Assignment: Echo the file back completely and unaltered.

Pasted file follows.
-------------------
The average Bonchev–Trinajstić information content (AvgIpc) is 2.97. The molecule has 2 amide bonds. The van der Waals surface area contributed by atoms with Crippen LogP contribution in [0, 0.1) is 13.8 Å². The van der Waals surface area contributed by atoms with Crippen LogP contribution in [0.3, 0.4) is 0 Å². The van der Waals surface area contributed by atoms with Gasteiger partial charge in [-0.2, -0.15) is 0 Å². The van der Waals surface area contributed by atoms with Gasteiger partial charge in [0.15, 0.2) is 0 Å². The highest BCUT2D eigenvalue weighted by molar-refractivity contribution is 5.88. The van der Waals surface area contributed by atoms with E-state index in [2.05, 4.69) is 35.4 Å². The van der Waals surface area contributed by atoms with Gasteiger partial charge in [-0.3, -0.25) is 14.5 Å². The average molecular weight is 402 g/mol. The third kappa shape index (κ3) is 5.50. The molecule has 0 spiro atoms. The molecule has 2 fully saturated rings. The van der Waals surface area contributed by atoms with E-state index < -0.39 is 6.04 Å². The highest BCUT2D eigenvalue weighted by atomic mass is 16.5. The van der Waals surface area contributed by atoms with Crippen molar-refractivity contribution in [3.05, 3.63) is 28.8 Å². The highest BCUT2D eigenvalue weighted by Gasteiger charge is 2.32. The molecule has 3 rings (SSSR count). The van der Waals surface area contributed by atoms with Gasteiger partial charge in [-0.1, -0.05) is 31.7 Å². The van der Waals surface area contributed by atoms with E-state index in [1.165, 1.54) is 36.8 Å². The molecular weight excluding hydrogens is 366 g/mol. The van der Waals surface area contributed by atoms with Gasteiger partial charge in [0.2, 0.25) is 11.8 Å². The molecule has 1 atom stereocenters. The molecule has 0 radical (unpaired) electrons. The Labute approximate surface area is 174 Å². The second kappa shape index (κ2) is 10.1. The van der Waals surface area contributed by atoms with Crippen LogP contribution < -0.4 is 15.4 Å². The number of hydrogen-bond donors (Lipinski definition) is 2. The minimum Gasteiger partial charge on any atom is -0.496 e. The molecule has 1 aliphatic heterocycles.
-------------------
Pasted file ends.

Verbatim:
The average Bonchev–Trinajstić information content (AvgIpc) is 2.97. The molecule has 2 amide bonds. The van der Waals surface area contributed by atoms with Crippen LogP contribution in [0, 0.1) is 13.8 Å². The van der Waals surface area contributed by atoms with Crippen LogP contribution in [0.3, 0.4) is 0 Å². The van der Waals surface area contributed by atoms with Gasteiger partial charge in [-0.2, -0.15) is 0 Å². The van der Waals surface area contributed by atoms with Gasteiger partial charge in [0.15, 0.2) is 0 Å². The highest BCUT2D eigenvalue weighted by molar-refractivity contribution is 5.88. The van der Waals surface area contributed by atoms with E-state index in [2.05, 4.69) is 35.4 Å². The van der Waals surface area contributed by atoms with Gasteiger partial charge in [-0.3, -0.25) is 14.5 Å². The average molecular weight is 402 g/mol. The third kappa shape index (κ3) is 5.50. The molecule has 0 spiro atoms. The molecule has 2 fully saturated rings. The van der Waals surface area contributed by atoms with E-state index < -0.39 is 6.04 Å². The highest BCUT2D eigenvalue weighted by atomic mass is 16.5. The van der Waals surface area contributed by atoms with Crippen molar-refractivity contribution in [3.05, 3.63) is 28.8 Å². The highest BCUT2D eigenvalue weighted by Gasteiger charge is 2.32. The molecule has 3 rings (SSSR count). The van der Waals surface area contributed by atoms with Gasteiger partial charge in [-0.1, -0.05) is 31.7 Å². The van der Waals surface area contributed by atoms with E-state index in [1.165, 1.54) is 36.8 Å². The molecular weight excluding hydrogens is 366 g/mol. The van der Waals surface area contributed by atoms with Gasteiger partial charge in [0.2, 0.25) is 11.8 Å². The molecule has 1 atom stereocenters. The molecule has 0 radical (unpaired) electrons. The Labute approximate surface area is 174 Å². The second kappa shape index (κ2) is 10.1. The van der Waals surface area contributed by atoms with Crippen LogP contribution < -0.4 is 15.4 Å². The number of hydrogen-bond donors (Lipinski definition) is 2. The minimum Gasteiger partial charge on any atom is -0.496 e. The molecule has 1 aliphatic heterocycles.